Franklin Roosevelt Photo

Franklin Roosevelt looking at stamps in 1936. (Photo: Library of Congress)

3. FDR dropped out of law school. His undergrad studies seemed to be a piece of cake for him. He only took him three years to earn a bachelor's degree in history from Harvard. FDR then enrolled at Columbia University's school. But he abandoned his legal studies in 1907 after he passed his bar exam. FDR only practiced for a few years before jumping into politics. In 1910, he won his first election to the New York State Senate.  

4. For FDR, love was a family affair. He married Anna Eleanor Roosevelt, his fifth cousin once removed, on March 17, 1905. Eleanor was the niece of another of FDR's distant relatives, President Theodore "Teddy" Roosevelt. President Roosevelt actually walked Eleanor down the aisle at her wedding to FDR, filling in for Eleanor's late father. 

Franklin and Eleanor share a candid moment in 1905. (Photo: Franklin D. Roosevelt Presidential Library and Museum [Public domain], via Wikimedia Commons)

Franklin and Eleanor share a candid moment in 1905. (Photo: Franklin D. Roosevelt Presidential Library and Museum [Public domain], via Wikimedia Commons)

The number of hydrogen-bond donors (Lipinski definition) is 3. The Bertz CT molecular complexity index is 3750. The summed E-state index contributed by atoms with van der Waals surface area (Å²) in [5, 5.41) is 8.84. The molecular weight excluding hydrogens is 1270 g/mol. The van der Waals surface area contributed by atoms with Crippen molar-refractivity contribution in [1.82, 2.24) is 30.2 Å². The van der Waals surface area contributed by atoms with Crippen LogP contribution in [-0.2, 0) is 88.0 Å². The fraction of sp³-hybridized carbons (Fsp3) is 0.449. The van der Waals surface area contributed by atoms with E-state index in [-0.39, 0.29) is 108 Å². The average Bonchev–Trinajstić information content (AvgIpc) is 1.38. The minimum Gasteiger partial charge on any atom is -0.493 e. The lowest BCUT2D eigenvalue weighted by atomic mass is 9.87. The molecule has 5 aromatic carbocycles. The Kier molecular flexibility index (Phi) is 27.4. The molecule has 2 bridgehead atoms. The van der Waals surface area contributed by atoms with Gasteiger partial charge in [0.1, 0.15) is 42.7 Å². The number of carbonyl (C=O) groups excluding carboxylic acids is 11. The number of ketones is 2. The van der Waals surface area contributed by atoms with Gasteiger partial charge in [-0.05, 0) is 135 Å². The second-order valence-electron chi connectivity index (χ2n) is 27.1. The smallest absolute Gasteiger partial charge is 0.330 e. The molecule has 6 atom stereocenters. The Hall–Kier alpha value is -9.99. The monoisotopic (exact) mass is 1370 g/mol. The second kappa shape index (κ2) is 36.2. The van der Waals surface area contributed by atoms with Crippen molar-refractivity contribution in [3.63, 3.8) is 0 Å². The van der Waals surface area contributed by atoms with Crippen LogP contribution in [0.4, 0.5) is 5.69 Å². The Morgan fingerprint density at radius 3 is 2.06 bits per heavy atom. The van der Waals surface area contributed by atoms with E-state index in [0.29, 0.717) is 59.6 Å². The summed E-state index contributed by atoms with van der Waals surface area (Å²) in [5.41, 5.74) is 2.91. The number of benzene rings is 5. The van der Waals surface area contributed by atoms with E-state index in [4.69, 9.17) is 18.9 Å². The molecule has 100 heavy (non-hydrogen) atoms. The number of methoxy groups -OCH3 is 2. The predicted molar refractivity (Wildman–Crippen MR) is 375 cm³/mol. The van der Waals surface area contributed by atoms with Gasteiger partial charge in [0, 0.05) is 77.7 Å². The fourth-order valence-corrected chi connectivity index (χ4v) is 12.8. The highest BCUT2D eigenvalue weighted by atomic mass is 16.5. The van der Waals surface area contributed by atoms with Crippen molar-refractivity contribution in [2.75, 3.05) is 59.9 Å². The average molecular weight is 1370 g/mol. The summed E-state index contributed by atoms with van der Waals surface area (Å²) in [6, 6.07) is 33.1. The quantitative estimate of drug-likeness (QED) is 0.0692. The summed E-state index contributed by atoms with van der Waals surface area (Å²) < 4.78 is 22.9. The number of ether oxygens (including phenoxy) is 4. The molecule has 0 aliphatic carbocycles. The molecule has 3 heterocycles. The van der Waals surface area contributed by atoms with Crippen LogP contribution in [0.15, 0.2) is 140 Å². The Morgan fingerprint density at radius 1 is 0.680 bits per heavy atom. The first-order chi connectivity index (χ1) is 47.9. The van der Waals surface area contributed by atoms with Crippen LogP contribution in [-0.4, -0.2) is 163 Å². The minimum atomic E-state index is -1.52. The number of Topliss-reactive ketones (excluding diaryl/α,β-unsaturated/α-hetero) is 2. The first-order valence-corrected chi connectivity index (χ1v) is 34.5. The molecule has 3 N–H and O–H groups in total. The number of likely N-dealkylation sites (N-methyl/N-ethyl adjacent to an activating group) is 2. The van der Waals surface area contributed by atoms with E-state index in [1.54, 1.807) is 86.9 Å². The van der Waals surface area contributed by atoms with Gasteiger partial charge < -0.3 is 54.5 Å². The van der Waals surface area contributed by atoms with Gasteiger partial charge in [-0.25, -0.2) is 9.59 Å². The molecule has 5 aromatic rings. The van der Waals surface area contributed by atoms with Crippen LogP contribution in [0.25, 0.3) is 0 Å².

5. FDR's first attempt at winning a national office was a flop. FDR won the Democratic nomination for vice president in 1920 with James M. Cox, governor of Ohio, as the party's presidential pick. The pair lost out to Republican Warren Harding and his running mate Calvin Coolidge. Their victory was a decisive one, with Harding taking roughly 60 percent of the popular vote and roughly 76 percent of the electoral votes. 

When running for president himself, FDR would score several substantial wins of his own. The 1936 election was perhaps his greatest victory, picking up roughly 98 percent of the electoral votes. His opponent, Republican Alfred M. Landon, only won two states, Maine and Vermont. 

Franklin Roosevelt Photo

Franklin Roosevelt at his desk for a fireside chat circa 1932. (Photo: Library of Congress)

6. FDR made history when he appointed Frances Perkins to his cabinet in 1933. Selected as secretary of labor, Perkins became the first woman to hold a cabinet post in a U.S. presidential administration. She was instrumental in helping Roosevelt with many of his programs, including Social Security. This was the second time FDR had tapped Perkins for a government post. As governor of New York, he picked her to be the state's labor commissioner.

7. FDR holds the record for the longest-serving American president. In 1944, FDR was elected to his fourth term. And no one can ever challenge this feat. In 1951, the 22nd Amendment was passed, which limited future presidents to only two terms. The amendment states that “No person shall be elected to the office of the President more than twice, and no person who has held the office of President, or acted as President, for more than two years of a term to which some other person was elected President shall be elected to the office of the President more than once.”